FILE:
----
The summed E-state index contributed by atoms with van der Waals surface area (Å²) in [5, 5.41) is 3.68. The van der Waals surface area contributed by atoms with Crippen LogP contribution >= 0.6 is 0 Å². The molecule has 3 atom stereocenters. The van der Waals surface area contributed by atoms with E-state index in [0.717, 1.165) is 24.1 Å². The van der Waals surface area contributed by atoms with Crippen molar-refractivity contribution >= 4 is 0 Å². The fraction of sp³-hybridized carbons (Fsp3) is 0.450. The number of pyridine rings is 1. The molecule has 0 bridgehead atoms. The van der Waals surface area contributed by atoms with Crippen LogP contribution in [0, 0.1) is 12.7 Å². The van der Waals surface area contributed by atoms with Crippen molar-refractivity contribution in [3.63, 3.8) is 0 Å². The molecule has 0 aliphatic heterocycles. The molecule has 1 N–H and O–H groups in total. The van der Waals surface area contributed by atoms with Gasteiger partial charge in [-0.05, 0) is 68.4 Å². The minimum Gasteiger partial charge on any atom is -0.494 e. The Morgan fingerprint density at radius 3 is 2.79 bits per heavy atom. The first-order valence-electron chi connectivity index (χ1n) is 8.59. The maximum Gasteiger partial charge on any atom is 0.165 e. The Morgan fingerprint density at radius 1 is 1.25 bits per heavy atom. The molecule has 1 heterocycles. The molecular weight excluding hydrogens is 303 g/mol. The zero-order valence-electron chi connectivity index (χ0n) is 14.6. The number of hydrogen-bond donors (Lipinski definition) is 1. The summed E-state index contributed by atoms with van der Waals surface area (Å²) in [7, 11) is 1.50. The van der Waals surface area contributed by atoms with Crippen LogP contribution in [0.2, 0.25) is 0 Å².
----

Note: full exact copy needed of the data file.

The summed E-state index contributed by atoms with van der Waals surface area (Å²) in [5, 5.41) is 3.68. The van der Waals surface area contributed by atoms with Crippen LogP contribution >= 0.6 is 0 Å². The molecule has 3 atom stereocenters. The van der Waals surface area contributed by atoms with E-state index in [0.717, 1.165) is 24.1 Å². The van der Waals surface area contributed by atoms with Crippen molar-refractivity contribution >= 4 is 0 Å². The fraction of sp³-hybridized carbons (Fsp3) is 0.450. The number of pyridine rings is 1. The molecule has 0 bridgehead atoms. The van der Waals surface area contributed by atoms with Crippen LogP contribution in [0, 0.1) is 12.7 Å². The van der Waals surface area contributed by atoms with Crippen molar-refractivity contribution in [3.63, 3.8) is 0 Å². The molecule has 0 aliphatic heterocycles. The molecule has 1 N–H and O–H groups in total. The van der Waals surface area contributed by atoms with Gasteiger partial charge in [-0.05, 0) is 68.4 Å². The minimum Gasteiger partial charge on any atom is -0.494 e. The Morgan fingerprint density at radius 3 is 2.79 bits per heavy atom. The first-order valence-electron chi connectivity index (χ1n) is 8.59. The maximum Gasteiger partial charge on any atom is 0.165 e. The Morgan fingerprint density at radius 1 is 1.25 bits per heavy atom. The molecule has 1 heterocycles. The molecular weight excluding hydrogens is 303 g/mol. The zero-order valence-electron chi connectivity index (χ0n) is 14.6. The number of hydrogen-bond donors (Lipinski definition) is 1. The summed E-state index contributed by atoms with van der Waals surface area (Å²) in [7, 11) is 1.50. The van der Waals surface area contributed by atoms with Crippen LogP contribution in [0.2, 0.25) is 0 Å².